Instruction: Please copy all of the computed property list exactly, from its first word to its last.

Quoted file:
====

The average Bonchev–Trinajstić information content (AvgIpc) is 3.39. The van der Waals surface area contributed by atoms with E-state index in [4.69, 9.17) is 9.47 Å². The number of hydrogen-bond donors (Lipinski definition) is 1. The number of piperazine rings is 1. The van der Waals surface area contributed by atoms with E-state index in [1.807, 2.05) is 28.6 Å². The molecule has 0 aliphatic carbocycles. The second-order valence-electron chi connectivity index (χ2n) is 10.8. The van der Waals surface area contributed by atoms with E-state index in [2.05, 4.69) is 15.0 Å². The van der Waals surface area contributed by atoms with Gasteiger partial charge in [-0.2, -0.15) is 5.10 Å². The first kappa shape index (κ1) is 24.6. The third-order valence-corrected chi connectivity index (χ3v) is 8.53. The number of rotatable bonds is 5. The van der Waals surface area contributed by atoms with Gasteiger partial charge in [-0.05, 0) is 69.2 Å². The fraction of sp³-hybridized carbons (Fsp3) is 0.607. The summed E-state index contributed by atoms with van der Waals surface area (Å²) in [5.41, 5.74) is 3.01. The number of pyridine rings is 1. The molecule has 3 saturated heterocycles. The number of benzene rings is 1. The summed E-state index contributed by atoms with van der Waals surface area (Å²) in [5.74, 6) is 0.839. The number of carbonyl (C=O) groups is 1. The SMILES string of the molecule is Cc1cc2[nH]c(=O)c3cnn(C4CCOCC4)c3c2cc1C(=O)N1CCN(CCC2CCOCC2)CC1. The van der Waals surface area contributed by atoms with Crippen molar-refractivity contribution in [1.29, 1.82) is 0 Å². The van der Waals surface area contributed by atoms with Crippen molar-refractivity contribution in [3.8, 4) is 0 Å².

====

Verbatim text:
The average Bonchev–Trinajstić information content (AvgIpc) is 3.39. The van der Waals surface area contributed by atoms with E-state index in [4.69, 9.17) is 9.47 Å². The number of hydrogen-bond donors (Lipinski definition) is 1. The number of piperazine rings is 1. The van der Waals surface area contributed by atoms with E-state index in [1.807, 2.05) is 28.6 Å². The molecule has 0 aliphatic carbocycles. The second-order valence-electron chi connectivity index (χ2n) is 10.8. The van der Waals surface area contributed by atoms with E-state index in [2.05, 4.69) is 15.0 Å². The van der Waals surface area contributed by atoms with Gasteiger partial charge in [-0.2, -0.15) is 5.10 Å². The first kappa shape index (κ1) is 24.6. The third-order valence-corrected chi connectivity index (χ3v) is 8.53. The number of rotatable bonds is 5. The van der Waals surface area contributed by atoms with Gasteiger partial charge in [-0.05, 0) is 69.2 Å². The fraction of sp³-hybridized carbons (Fsp3) is 0.607. The summed E-state index contributed by atoms with van der Waals surface area (Å²) in [5.41, 5.74) is 3.01. The number of pyridine rings is 1. The molecule has 3 saturated heterocycles. The number of benzene rings is 1. The summed E-state index contributed by atoms with van der Waals surface area (Å²) in [5.74, 6) is 0.839. The number of carbonyl (C=O) groups is 1. The SMILES string of the molecule is Cc1cc2[nH]c(=O)c3cnn(C4CCOCC4)c3c2cc1C(=O)N1CCN(CCC2CCOCC2)CC1. The van der Waals surface area contributed by atoms with Crippen molar-refractivity contribution in [1.29, 1.82) is 0 Å². The van der Waals surface area contributed by atoms with Crippen molar-refractivity contribution in [3.8, 4) is 0 Å².